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Connexions between ‘Primary Resistance’ Movements and Modern Mass Nationalism In East and Central Africa. Part I

Abstract

A recent authoritative review of developments in African historiography pointed to one 'kind of synthesis which has always seemed worthwhile undertaking’, the attempt to trace ‘an historic connexion between the last-ditch resisters, the earliest organisers of armed risings, the messianic prophets and preachers, the first strike-leaders, the promoters of the first cautious and respectful associations of the intelligentsia, and the modern political parties which (initially at least) have been the inheritors of European power’.

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1 ‘African syntheses’, The Times Literary Supplement, 28 07 1966.

2 Robinson R. E. and Gallagher J., ‘The partition of Africa’, in The New Cambridge Modern History, xi (Cambridge, 1962), chap. 23, p. 640;Coleman J. S., Nigeria: Background to Nationalism (Berkeley, 1963), 172.

3 Oliver R. and Fage J. D., A Short History of Africa (London, 1962), p. 203.

4 Leys N., Kenya, 1924.

5 Davidson A. B., ‘African resistance and rebellion against the imposition of colonial rule’, in Emerging Themes in African History, ed. Ranger T. O. (Nairobi, 1968).

6 J. F. Ajayi, ‘The continuity of African institutions under colonialism’, ibid.; Hodgkin T. and Schachter R., French-Speaking West Africa in Transition (New York, 1960).

7 Matson A. T., ‘The pacification of Kenya’, Kenya Weekly News, 14 09 1962;Low D. A., ‘British East Africa: The establishment of British rule, 1895–1912’, in History of East Africa, II, ed. Harlow V. and Chilver E. M. (Oxford, 1965), 31, 32;Namu D., ‘Primary resistance amongst the Embu’ and ‘Background to Mau Mau amongst the Embu’, Research Seminar Papers (Dar es Salaam, 10 1965 and 11 1966).

8 Nyerere J. K., Freedom and Unity (Dar es Salaam, 1966), 23.

9 These themes and others in this paper are treated at greater length in Ranger T. O., ‘African reaction to the imposition of colonial rule in East and Central Africa’, in History and Politics of Modern Imperialism in Africa, ed. Gann L. H. and Duignan P. (Stanford, forthcoming). Although the two papers are distinct in theme, some parts of the argument are necessarily the same, and there is some repetition in this paper of passages also included in the Stanford chapter.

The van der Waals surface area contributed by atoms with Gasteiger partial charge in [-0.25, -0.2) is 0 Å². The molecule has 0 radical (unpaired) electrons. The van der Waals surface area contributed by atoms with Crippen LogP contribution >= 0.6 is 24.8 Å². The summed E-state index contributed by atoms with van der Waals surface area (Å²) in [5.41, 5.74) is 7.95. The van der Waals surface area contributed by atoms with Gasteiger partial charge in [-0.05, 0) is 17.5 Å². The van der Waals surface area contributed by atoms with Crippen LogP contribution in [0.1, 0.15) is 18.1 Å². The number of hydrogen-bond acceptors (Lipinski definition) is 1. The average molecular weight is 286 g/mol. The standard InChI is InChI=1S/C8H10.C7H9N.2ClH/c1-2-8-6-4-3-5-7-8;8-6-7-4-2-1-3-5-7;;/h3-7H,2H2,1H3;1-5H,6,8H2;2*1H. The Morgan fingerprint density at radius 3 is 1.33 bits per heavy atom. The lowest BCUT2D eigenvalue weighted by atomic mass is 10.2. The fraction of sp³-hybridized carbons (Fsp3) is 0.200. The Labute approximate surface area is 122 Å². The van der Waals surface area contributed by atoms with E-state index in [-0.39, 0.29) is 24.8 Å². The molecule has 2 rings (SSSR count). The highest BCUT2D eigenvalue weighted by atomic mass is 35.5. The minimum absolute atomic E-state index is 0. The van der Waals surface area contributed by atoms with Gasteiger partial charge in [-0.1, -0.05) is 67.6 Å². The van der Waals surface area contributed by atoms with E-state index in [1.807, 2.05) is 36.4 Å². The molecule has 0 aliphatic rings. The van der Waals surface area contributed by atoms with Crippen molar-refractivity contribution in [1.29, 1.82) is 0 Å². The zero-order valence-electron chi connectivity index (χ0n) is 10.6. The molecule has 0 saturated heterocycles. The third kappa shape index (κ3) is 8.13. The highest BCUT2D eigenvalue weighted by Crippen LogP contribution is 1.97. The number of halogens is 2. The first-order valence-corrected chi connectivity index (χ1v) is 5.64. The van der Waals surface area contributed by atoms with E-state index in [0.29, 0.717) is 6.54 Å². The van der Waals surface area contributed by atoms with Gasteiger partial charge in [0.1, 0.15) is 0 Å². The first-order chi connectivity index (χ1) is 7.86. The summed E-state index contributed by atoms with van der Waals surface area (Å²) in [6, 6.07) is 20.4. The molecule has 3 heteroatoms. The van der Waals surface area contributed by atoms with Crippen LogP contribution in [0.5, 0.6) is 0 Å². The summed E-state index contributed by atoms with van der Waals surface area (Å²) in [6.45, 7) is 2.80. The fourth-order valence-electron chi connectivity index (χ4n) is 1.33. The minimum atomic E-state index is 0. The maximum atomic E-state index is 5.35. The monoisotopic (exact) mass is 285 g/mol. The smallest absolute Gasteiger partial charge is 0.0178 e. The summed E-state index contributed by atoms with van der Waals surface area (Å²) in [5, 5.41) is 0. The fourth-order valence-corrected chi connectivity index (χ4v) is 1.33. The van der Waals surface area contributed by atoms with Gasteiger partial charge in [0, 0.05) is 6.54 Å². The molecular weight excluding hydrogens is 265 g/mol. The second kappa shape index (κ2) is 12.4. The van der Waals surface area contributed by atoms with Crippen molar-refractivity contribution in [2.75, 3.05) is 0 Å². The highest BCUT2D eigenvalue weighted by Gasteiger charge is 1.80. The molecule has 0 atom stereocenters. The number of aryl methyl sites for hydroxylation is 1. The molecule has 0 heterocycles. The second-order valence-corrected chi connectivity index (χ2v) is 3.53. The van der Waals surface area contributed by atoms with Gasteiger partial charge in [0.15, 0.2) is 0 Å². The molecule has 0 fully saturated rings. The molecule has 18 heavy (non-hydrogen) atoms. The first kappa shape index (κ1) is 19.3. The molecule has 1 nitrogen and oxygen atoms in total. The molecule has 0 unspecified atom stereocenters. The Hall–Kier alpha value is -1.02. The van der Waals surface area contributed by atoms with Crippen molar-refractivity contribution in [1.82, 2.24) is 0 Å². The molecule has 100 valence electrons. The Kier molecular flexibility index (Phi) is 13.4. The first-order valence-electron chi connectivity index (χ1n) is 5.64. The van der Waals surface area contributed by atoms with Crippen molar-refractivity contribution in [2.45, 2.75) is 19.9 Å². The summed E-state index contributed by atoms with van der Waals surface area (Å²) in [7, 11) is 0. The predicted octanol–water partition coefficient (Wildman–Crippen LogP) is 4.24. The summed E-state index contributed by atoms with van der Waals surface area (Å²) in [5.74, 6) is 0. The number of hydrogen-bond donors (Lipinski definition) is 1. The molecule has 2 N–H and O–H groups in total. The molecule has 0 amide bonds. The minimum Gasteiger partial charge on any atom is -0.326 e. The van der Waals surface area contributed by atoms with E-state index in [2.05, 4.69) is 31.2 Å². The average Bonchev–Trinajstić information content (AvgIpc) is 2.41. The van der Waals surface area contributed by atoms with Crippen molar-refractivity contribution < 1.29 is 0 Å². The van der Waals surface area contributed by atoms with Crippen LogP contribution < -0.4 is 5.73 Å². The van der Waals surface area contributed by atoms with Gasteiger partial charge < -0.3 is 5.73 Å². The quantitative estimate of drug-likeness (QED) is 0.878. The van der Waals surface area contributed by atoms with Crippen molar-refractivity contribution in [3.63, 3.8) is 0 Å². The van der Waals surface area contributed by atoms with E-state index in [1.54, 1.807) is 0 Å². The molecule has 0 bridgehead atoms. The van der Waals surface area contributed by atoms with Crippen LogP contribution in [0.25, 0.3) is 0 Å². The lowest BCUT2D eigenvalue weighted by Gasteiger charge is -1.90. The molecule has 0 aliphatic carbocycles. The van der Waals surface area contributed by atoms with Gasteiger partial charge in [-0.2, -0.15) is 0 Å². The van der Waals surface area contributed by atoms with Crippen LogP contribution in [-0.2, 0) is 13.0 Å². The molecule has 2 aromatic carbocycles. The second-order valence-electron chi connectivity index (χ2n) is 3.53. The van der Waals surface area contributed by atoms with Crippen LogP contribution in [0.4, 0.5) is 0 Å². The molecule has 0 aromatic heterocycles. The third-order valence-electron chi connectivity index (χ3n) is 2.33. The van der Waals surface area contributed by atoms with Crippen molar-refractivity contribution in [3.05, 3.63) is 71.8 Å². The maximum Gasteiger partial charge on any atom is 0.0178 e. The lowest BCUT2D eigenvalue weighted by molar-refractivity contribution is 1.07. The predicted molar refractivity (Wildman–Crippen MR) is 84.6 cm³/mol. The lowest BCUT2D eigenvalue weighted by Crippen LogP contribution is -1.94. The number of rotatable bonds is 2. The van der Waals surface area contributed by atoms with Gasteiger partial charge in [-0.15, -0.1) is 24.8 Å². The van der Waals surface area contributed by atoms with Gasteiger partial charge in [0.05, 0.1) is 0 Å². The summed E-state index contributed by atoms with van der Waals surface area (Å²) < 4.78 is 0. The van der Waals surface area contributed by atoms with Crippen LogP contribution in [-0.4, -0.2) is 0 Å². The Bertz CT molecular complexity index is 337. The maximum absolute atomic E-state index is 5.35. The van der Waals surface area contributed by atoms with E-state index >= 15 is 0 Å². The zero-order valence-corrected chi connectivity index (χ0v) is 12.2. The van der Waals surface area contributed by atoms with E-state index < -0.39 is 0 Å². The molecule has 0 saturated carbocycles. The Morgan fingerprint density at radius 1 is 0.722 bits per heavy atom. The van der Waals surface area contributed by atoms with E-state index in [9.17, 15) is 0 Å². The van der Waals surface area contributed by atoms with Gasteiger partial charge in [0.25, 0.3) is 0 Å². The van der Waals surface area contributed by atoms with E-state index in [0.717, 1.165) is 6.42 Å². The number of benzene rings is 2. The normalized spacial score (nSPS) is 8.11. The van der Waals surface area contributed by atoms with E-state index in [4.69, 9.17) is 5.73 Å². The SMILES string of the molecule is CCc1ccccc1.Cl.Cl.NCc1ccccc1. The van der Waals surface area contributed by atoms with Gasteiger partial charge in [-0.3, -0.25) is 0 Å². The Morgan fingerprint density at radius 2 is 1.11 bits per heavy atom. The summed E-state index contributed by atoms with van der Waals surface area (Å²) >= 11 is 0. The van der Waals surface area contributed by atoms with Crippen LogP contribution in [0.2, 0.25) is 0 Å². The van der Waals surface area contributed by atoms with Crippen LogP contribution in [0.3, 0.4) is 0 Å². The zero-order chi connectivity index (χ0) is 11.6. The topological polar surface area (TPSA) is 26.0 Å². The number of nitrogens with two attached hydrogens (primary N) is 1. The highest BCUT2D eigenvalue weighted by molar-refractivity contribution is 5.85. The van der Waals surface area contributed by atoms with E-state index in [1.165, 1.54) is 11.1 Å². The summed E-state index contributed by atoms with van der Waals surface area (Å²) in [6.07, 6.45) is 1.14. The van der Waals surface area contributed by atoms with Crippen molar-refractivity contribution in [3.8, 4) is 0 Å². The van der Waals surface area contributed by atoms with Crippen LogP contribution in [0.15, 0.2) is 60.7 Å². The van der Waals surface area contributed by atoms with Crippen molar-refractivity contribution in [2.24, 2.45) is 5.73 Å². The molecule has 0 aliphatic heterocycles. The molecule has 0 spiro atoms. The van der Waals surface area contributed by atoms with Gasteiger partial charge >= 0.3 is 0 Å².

10 Halpern J., South Africa's Hostages (London, 1965), chap. 3; I am also indebted to Mr A. E. Atmore for my understanding of the significance of the Gun War.

11 Ranger T. O., Revolt in Southern Rhodesia, 1896–1897 (London, 1967), chaps. 7 and 10.

12 Redmayne A. H., ‘The Wahehe people of Tanganyika’. Oxford University D. Phil. thesis, 1964. See also her article in this number of J. Afr. Hist.

13 Iliffe J., ‘The effects of the Maji-Maji rebellion on German occupation policy in East Africa’, British and German Colonialism in Africa, ed. Gifford P. and Louis W. R. (Yale, 1968); Ranger, Revolt in Southern Rhodesia.

14 Ranger, ‘African reaction to the imposition of colonial rule’, loc. cit.; Shepperson G. and Price T., Independent African (Edinburgh, 1958), 70, 71, 76.

15 Geiss I., ‘The development of Pan-Africanism in the twentieth century’, Lauterbach conference paper, 06 1966.

16 John Mphamba's speech, 29 06 1929, C.I.D. report, National Archives, Salisbury, S 84/A/300.